2009 Annual Report
1a.Objectives (from AD-416)
1. Provide marketing organizations, growers and associated industries with current information on agricultural biotechnology.
2. Contribute presentations and inputs as requested at hearing of bills related to agricultural biotechnology bills.
3. Biotechnology education for children.
4. Improved understanding of agricultural biotechnology issues by growers, marketers, legislators and consumers.
1b.Approach (from AD-416)
Outreach options suited to each target group will be used. These options include formal presentations, printed materials, electronic materials, small-group discussions, video, and television presentations. Certain groups will be provided with opportunity to obtain hands-on training in certain aspects of biotechnology, such as basic things like DNA extraction, sequencing and food testing.
1. Interaction with marketing organizations: Providing marketing organizations with appropriate information is central to this program. This will be achieved by first identifying marketers that require information on biotech crops. Once identified, their level of understanding of the issues will be determined through surveys. The outcomes of these surveys will be used to develop educational materials suited to the needs of different marketers. This information will provide improved marketing within Hawaii, and also outside of the State, including mainland markets and international markets.
2. Grower/Industry Involvement: Contact and interaction with industry and activists: It is important to maintain a balanced and educated perspective on developments in agricultural biotechnology, in both the commercial sector and among the groups opposed to these developments. I have developed working relationships with Monsanto, Pioneer and HARC, as well as opponent groups such as GMO Free Hawai'i on each island. Grower groups with which I work include banana grower associations, papaya growers and coffee growers.
This project will continue to allow interaction among these major role players in the area of agricultural biotechnology. The types of interactions will vary as required, and will include most of the options listed above.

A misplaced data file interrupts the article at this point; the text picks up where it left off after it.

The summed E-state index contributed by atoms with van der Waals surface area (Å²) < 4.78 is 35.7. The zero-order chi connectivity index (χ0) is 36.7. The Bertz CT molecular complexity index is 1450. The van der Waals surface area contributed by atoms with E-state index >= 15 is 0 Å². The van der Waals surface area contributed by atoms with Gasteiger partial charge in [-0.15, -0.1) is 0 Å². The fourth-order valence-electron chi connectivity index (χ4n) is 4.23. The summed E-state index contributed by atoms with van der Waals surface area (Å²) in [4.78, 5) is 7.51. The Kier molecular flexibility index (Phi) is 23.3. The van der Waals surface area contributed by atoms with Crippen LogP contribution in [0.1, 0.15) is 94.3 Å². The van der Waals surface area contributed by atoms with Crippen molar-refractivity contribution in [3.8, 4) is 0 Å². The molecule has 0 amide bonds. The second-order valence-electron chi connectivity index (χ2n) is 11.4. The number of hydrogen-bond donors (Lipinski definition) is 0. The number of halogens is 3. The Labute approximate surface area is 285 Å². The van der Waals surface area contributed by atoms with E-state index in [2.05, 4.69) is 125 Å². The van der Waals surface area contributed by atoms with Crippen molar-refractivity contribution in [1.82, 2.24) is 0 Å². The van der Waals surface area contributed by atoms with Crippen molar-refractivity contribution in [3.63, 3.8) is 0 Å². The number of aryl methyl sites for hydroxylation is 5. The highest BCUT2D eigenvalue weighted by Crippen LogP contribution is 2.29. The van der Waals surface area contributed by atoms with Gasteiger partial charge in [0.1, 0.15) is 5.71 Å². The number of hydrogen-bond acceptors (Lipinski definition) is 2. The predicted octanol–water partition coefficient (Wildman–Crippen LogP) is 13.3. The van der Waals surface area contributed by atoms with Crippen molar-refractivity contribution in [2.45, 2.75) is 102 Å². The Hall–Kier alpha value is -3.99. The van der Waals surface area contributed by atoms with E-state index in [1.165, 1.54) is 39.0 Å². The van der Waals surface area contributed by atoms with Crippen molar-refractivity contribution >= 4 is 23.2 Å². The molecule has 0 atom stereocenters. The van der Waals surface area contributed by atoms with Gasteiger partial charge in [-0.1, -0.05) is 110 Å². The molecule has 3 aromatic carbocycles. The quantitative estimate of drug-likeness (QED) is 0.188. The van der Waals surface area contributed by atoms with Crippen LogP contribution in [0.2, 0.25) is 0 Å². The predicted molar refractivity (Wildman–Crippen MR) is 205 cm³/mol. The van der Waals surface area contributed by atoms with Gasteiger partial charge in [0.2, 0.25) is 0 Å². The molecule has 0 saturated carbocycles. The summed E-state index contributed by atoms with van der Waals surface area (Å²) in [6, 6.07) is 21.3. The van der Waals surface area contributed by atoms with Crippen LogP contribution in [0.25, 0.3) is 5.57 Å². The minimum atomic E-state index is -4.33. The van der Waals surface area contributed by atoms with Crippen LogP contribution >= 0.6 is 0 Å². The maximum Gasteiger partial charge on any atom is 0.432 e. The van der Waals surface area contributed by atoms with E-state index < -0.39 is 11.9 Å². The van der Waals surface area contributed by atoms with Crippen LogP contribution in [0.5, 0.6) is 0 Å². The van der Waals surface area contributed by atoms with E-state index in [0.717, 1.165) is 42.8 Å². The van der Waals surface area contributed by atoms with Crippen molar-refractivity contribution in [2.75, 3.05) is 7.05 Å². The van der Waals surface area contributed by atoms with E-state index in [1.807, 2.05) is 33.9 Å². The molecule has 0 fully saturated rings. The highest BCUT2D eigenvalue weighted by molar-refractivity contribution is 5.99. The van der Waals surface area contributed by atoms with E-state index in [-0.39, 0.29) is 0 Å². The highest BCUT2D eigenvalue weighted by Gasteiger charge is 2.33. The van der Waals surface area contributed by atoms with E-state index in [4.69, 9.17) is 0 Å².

3. Legislative Presentations/Inputs: Work with State and County regulatory agencies: State legislators have to deal extensively with bills regarding biotechnology. In 2005 and 2006 legislative sessions, total of 64 bills and resolutions were introduced (House and Senate) opposing agricultural biotechnology. This underscores the importance of providing educational materials to legislators. Documents SCA with Univervity of HI Manoa; formerly 5320-21000-011-04S. (06/08)
It is important to provide youth with an appropriate exposure to biotechnology in agriculture as it assists in forming opinions among their parents. I have conducted biotechnology education with children, working with various public/private schools in the state. Gene-ius Day field trips to UH campus were attended by 1,051 students with majority of the students in the grades 3-5. Field trips focused on genetics, DNA and the application of genetic traits in agriculture. Trips were tailored to meet standards from each grade level in addition to the higher-level science concepts. An additional 363 Gene-ius Day contacts made through classroom visits. Teacher education is an integral part of the Gene-ius Day program; they were provided with resource material to increase personal knowledge and extend learning beyond the visit. Students were introduced to genetics through books and homework prior to the field trip and completed projects to integrate the information covered.
Working with teachers over multiple years allowed them to integrate the material into their curricula. Parents were exposed to basic genetics concepts via homework and post-visit projects, supplying them with information to discuss the topic with their child.
Half-day workshops presented to 162 high school students. Workshops focused on applications of molecular biology in agriculture; use of DNA based research in biocontrol agents, protection from invasive species, and agricultural biotechnology. Events designed to widen the students’ scope of knowledge about agriculture and introduce them to possible career choices. Additional teachers were contacted through direct teacher education. Presentation to 30 teachers during the Increasing Agricultural Awareness in the Classroom workshop sponsored by Maui Women in Technology provided resources and demonstration of DNA based activities that can be done in the classroom.
Due to the lack of appealing educational materials appropriate for Hawaii we developed presentations and activities on genetics and biotechnology to middle/high school students. Adapted for classroom use and available for teachers at: www.ctahr.hawaii.edu/biotech/. Several high school instructors have agreed to collaborate for evaluating/developing additional materials. This is the first step to developing a Hawaii based high school level instruction unit that includes information on papaya, a locally produced GE product.
Created a 16-page book for 5th graders to increase understanding of agriculture. Colorful cartoon format shows importance of agriculture and the challenges faced by farmers. A rhyming song explains how scientists study traits to improve crops and how scientists and farmers work together to produce our food. The scientist was modeled after a scientist of Hawaiian ancestry; the farmer, Asian, to appeal to the state’s diverse population. Elements such as landscape and foods selected make the book relevant for a Hawaii audience.
Total of 3,027 people reached in FY09 for this part of the project.
ADODR monitored project by attending presentations, meetings, progress report, and communication through email and telephone.